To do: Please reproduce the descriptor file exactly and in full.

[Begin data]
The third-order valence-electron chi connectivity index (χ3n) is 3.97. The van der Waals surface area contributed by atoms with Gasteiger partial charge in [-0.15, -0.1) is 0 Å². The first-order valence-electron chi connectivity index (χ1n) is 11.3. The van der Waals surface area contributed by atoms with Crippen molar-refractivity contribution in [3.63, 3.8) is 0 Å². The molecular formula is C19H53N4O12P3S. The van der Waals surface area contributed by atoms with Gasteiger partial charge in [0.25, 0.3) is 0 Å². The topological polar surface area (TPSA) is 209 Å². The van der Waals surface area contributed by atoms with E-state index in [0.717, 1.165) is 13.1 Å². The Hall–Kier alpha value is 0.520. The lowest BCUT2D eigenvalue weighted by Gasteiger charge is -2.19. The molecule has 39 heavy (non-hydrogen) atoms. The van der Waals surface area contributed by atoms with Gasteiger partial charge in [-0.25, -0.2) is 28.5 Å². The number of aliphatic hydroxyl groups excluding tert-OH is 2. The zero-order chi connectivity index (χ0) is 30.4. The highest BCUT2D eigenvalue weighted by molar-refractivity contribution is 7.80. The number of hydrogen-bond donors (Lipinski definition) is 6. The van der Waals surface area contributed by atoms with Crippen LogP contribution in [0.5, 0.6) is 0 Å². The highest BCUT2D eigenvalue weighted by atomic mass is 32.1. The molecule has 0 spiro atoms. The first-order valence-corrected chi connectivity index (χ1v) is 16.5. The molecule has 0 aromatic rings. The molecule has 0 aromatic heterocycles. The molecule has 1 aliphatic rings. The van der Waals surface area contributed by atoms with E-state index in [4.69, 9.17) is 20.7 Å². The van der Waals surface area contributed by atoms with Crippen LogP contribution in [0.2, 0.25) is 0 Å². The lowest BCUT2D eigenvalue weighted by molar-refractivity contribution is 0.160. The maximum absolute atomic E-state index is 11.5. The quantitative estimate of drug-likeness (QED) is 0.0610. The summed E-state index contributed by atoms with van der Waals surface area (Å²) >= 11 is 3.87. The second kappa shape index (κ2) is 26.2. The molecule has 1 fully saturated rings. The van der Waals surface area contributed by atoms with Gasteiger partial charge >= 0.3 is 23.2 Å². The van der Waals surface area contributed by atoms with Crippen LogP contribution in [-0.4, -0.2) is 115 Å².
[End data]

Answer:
The third-order valence-electron chi connectivity index (χ3n) is 3.97. The van der Waals surface area contributed by atoms with Gasteiger partial charge in [-0.15, -0.1) is 0 Å². The first-order valence-electron chi connectivity index (χ1n) is 11.3. The van der Waals surface area contributed by atoms with Crippen molar-refractivity contribution in [3.63, 3.8) is 0 Å². The molecular formula is C19H53N4O12P3S. The van der Waals surface area contributed by atoms with Gasteiger partial charge in [0.25, 0.3) is 0 Å². The topological polar surface area (TPSA) is 209 Å². The van der Waals surface area contributed by atoms with E-state index in [0.717, 1.165) is 13.1 Å². The Hall–Kier alpha value is 0.520. The lowest BCUT2D eigenvalue weighted by Gasteiger charge is -2.19. The molecule has 39 heavy (non-hydrogen) atoms. The van der Waals surface area contributed by atoms with Gasteiger partial charge in [-0.25, -0.2) is 28.5 Å². The number of aliphatic hydroxyl groups excluding tert-OH is 2. The zero-order chi connectivity index (χ0) is 30.4. The highest BCUT2D eigenvalue weighted by molar-refractivity contribution is 7.80. The number of hydrogen-bond donors (Lipinski definition) is 6. The van der Waals surface area contributed by atoms with Crippen LogP contribution in [0.5, 0.6) is 0 Å². The highest BCUT2D eigenvalue weighted by atomic mass is 32.1. The molecule has 0 spiro atoms. The first-order valence-corrected chi connectivity index (χ1v) is 16.5. The molecule has 0 aromatic rings. The molecule has 0 aromatic heterocycles. The molecule has 1 aliphatic rings. The van der Waals surface area contributed by atoms with E-state index in [4.69, 9.17) is 20.7 Å². The van der Waals surface area contributed by atoms with Crippen LogP contribution in [0.2, 0.25) is 0 Å². The lowest BCUT2D eigenvalue weighted by molar-refractivity contribution is 0.160. The maximum absolute atomic E-state index is 11.5. The quantitative estimate of drug-likeness (QED) is 0.0610. The summed E-state index contributed by atoms with van der Waals surface area (Å²) >= 11 is 3.87. The second kappa shape index (κ2) is 26.2. The molecule has 1 fully saturated rings. The van der Waals surface area contributed by atoms with Gasteiger partial charge >= 0.3 is 23.2 Å². The van der Waals surface area contributed by atoms with Crippen LogP contribution in [-0.4, -0.2) is 115 Å².